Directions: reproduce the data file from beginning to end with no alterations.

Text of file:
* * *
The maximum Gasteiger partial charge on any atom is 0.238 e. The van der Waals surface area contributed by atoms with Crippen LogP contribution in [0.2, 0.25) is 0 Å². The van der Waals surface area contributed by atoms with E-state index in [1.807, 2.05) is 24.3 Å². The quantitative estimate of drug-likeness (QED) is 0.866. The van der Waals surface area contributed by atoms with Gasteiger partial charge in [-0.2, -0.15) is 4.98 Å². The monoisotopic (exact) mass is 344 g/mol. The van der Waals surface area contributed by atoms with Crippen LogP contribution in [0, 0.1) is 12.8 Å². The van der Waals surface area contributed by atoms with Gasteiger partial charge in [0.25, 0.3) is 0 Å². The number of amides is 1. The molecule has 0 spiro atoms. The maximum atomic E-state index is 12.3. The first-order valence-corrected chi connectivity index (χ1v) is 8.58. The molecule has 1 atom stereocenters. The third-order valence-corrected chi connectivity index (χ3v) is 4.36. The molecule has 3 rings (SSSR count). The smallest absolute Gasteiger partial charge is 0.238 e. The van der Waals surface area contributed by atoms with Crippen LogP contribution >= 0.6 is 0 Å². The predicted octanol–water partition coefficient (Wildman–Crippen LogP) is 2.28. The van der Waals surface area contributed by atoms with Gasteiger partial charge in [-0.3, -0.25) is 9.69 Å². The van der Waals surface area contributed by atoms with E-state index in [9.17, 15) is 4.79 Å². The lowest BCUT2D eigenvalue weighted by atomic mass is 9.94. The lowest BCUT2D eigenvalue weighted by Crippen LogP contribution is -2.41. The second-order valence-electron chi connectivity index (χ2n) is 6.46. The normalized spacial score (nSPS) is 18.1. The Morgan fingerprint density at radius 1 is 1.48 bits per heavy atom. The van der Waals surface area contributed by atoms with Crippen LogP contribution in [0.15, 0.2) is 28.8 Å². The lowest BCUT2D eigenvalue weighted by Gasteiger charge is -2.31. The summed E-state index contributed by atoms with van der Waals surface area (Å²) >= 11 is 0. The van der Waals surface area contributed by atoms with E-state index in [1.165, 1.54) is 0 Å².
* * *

The maximum Gasteiger partial charge on any atom is 0.238 e. The van der Waals surface area contributed by atoms with Crippen LogP contribution in [0.2, 0.25) is 0 Å². The van der Waals surface area contributed by atoms with E-state index in [1.807, 2.05) is 24.3 Å². The quantitative estimate of drug-likeness (QED) is 0.866. The van der Waals surface area contributed by atoms with Gasteiger partial charge in [-0.2, -0.15) is 4.98 Å². The monoisotopic (exact) mass is 344 g/mol. The van der Waals surface area contributed by atoms with Crippen LogP contribution in [0, 0.1) is 12.8 Å². The van der Waals surface area contributed by atoms with Gasteiger partial charge in [0.25, 0.3) is 0 Å². The number of amides is 1. The molecule has 0 spiro atoms. The maximum atomic E-state index is 12.3. The first-order valence-corrected chi connectivity index (χ1v) is 8.58. The molecule has 1 atom stereocenters. The third-order valence-corrected chi connectivity index (χ3v) is 4.36. The molecule has 3 rings (SSSR count). The smallest absolute Gasteiger partial charge is 0.238 e. The van der Waals surface area contributed by atoms with Crippen LogP contribution >= 0.6 is 0 Å². The predicted octanol–water partition coefficient (Wildman–Crippen LogP) is 2.28. The van der Waals surface area contributed by atoms with Gasteiger partial charge in [-0.3, -0.25) is 9.69 Å². The van der Waals surface area contributed by atoms with E-state index in [9.17, 15) is 4.79 Å². The lowest BCUT2D eigenvalue weighted by atomic mass is 9.94. The lowest BCUT2D eigenvalue weighted by Crippen LogP contribution is -2.41. The second-order valence-electron chi connectivity index (χ2n) is 6.46. The normalized spacial score (nSPS) is 18.1. The Morgan fingerprint density at radius 1 is 1.48 bits per heavy atom. The van der Waals surface area contributed by atoms with Crippen LogP contribution in [0.15, 0.2) is 28.8 Å². The lowest BCUT2D eigenvalue weighted by Gasteiger charge is -2.31. The summed E-state index contributed by atoms with van der Waals surface area (Å²) >= 11 is 0. The van der Waals surface area contributed by atoms with E-state index in [1.165, 1.54) is 0 Å².